In the vast world of YouTube villains, there may be none as famous as Jake Paul.
The 24-year-old Vine star turned vlogger has polarized viewers with videos of dangerous pranks and stunts (though he continues to bring in millions of views). He is a serial entrepreneur linked to several dubious and misleading business ventures (though that hasn’t deterred investors). He has repeatedly offended and alienated his collaborators (though he keeps finding new ones). In 2020, he declared the coronavirus a “hoax.” It can often seem that he lives to provoke outrage.
Now, Mr. Paul is facing allegations of sexual misconduct from other influencers.
Yet he remains the blueprint for many social media stars today. Without him, it’s hard to imagine the current land rush of so-called “collab houses,” where young content creators film videos, throw parties and spur drama. Or the proliferation of prank videos on YouTube. Or the bad-boy archetype embodied by so many influencer-entrepreneurs born on TikTok.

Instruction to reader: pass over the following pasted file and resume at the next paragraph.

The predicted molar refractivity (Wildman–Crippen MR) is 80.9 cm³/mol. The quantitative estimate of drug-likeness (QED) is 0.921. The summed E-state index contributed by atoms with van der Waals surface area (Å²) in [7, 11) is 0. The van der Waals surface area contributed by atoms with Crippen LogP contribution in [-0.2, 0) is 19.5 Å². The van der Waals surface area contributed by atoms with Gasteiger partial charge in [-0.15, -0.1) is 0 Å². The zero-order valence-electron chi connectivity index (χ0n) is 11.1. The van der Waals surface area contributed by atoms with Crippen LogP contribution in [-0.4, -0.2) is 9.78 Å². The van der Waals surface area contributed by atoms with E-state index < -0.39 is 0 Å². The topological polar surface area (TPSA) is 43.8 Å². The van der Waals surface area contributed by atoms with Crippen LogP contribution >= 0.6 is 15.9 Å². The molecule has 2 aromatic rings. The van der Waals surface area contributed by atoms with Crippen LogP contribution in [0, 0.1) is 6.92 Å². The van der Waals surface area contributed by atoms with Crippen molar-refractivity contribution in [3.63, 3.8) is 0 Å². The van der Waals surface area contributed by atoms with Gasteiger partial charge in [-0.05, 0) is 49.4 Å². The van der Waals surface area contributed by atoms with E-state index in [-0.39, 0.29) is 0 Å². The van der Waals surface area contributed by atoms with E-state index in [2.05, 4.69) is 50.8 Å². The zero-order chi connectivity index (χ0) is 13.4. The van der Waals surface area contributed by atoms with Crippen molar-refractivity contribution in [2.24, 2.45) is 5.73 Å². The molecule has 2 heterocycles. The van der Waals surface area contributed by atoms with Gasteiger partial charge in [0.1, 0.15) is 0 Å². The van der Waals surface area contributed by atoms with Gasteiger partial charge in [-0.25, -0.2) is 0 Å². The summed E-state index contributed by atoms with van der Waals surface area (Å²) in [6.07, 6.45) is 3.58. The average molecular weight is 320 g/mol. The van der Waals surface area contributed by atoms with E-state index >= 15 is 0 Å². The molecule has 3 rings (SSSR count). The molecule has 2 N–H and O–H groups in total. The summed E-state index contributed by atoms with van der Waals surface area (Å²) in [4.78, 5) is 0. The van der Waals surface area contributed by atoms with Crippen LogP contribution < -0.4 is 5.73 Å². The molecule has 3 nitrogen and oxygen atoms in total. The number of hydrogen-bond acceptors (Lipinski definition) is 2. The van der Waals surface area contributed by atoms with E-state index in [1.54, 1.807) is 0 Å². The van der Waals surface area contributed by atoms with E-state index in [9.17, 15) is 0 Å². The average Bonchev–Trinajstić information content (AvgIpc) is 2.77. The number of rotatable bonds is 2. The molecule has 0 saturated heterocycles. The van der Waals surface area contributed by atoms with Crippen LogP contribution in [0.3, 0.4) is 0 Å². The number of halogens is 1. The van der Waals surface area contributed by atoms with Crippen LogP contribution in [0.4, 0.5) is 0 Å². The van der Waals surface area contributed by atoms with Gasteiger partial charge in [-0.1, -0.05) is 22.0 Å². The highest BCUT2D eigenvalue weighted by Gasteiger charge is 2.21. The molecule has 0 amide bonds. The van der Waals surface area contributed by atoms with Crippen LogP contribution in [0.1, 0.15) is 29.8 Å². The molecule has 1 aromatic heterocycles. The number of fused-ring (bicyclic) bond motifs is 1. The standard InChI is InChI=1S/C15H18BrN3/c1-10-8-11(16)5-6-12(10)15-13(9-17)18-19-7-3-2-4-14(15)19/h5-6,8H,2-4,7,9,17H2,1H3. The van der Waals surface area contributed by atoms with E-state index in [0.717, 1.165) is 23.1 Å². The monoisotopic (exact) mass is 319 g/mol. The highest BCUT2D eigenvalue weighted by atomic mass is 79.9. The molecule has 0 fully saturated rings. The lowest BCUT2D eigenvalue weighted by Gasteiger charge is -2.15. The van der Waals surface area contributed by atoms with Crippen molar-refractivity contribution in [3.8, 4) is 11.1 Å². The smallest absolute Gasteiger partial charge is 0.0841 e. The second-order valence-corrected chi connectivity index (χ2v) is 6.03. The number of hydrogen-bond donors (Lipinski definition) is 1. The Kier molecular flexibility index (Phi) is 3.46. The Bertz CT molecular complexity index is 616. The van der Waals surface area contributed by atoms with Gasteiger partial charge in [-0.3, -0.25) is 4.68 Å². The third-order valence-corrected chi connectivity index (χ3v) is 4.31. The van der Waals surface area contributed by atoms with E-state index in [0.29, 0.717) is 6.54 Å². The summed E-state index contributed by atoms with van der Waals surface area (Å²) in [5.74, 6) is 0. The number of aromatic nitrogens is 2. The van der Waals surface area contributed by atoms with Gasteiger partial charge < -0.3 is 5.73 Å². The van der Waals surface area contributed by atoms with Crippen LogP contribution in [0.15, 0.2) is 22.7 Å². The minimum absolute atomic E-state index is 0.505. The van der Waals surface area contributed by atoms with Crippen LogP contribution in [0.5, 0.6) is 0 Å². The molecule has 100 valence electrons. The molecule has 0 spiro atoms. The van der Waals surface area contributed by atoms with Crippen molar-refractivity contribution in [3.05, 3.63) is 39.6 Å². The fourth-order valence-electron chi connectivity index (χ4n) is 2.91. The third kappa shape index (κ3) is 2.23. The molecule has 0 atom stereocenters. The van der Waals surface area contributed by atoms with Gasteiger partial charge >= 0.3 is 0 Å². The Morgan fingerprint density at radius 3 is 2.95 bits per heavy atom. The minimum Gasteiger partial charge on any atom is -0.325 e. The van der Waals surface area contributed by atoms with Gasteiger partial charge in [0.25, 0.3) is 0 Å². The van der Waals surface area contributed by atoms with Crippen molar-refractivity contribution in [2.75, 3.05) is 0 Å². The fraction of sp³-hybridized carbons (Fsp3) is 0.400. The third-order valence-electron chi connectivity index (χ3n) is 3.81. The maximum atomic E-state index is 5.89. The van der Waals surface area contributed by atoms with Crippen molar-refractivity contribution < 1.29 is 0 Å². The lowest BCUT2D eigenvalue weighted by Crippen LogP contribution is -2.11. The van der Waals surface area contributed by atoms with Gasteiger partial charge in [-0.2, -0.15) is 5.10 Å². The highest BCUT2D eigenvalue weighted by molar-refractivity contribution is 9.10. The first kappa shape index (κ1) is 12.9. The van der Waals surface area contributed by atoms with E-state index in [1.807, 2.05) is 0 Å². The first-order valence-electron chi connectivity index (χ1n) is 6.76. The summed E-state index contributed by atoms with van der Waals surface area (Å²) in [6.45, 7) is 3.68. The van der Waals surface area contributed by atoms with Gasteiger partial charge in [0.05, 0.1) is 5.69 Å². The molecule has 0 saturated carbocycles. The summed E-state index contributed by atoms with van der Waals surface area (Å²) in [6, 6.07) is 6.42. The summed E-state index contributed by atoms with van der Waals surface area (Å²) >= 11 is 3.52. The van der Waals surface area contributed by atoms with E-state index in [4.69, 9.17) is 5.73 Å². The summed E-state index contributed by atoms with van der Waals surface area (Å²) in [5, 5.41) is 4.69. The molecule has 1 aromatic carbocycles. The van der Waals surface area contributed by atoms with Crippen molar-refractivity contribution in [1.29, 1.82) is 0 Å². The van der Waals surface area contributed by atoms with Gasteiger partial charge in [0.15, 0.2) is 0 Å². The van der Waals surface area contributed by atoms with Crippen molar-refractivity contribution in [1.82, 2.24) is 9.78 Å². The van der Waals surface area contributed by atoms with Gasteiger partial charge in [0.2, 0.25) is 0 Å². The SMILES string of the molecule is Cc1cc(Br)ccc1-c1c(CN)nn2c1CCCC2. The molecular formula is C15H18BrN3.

At the center of these comparisons is the Team 10 house, an influencer collective and talent management agency founded by Mr. Paul in 2016. The vision: He and six other creators, aged 14 to 19, would live together and leverage their collective followings for views and cash. Everyone would benefit, but no one more than Mr. Paul.
told The New York Times in 2017.
raising capital to start a media company focused on influencers, said he could help him become much bigger.
Aaron Mitchell, AJ’s father, said he “was not very impressed with Jake” and that he didn’t want his son, who was 14 at the time, involved with Team 10. However, after extensive conversations with Mr. Paul’s parents, Greg Paul and Pam Stepnick; Mr. Paul’s assistant, Erica Costell, who was in her mid-20s; and Neels Visser, another member of Team 10, he and his wife, Allison, decided to allow AJ to join the group.
The arrangement worked like this: Each of the influencers could live in the Team 10 house (a rented mansion in the upscale Beverly Grove neighborhood of Los Angeles) for free if they agreed to produce regular content for social media (which Mr. Paul would monetize) and participate in brand deals. (Mr. Paul declined to comment on the financial arrangement he had with house residents.)